As high-quality audio gear becomes ever more affordable, software emulations nip at the heels of some of the most coveted audio hardware, and much of the basic knowledge of the audio field becomes widely disseminated through the web, professional studios still offer more than a few major benefits.
The first among them is the skill and experience of their engineers. But not far behind is the quality of their rooms. There’s no easier place to make good mix choices than a well-tuned listening environment, and no better place to do a performance justice than a comfortable and well-balanced live room.
If you are building or upgrading an existing studio, it’s always always a good idea to set aside ample resources for room treatment and construction, as good tuning can improve the sound of any microphone and the accuracy of any set of speakers.
Meanwhile, in an acoustically neglected rooms, the nicest of mics can sound like rickety imitations, and the best of speakers are plagued with all sorts of misleading resonances and smeared imaging issues.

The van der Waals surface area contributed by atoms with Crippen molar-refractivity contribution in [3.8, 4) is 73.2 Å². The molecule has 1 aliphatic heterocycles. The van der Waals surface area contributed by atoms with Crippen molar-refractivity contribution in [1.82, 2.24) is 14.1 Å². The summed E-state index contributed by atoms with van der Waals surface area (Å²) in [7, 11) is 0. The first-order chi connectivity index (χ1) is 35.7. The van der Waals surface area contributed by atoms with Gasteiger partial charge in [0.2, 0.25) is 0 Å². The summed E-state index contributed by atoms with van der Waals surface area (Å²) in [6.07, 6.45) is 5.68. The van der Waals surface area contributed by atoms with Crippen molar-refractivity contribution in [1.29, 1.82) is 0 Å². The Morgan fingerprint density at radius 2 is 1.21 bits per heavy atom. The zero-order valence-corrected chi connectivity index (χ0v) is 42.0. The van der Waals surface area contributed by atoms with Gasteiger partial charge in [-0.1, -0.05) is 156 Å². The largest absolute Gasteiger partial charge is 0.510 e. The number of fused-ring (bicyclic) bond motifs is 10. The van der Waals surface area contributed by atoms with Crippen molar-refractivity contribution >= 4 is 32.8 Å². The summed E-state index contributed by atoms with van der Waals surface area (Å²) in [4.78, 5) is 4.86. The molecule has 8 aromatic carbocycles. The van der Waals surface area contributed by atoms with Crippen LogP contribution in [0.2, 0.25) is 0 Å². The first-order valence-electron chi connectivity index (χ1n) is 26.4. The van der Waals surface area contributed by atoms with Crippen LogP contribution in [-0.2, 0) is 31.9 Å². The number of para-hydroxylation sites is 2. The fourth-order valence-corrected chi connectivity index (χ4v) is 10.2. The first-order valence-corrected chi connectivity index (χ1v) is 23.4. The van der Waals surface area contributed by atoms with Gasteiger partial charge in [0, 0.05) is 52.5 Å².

One of the best ways to make sure you get the most out of your studio is to find other spaces that you admire in your price range, find out what contractor or acoustician contributed to the design and construction, and enlist their help.
Of course, not every production room can justify the budget for an elite acoustic designer or luxurious wood-paneled construction. But any room, from a converted den to a full-time commercial space can benefit from some strategic treatment.
For anywhere from a few hundred dollars on up, it’s more than possible to make real improvements to a studio or listening space that may outshine any high-end gear purchase…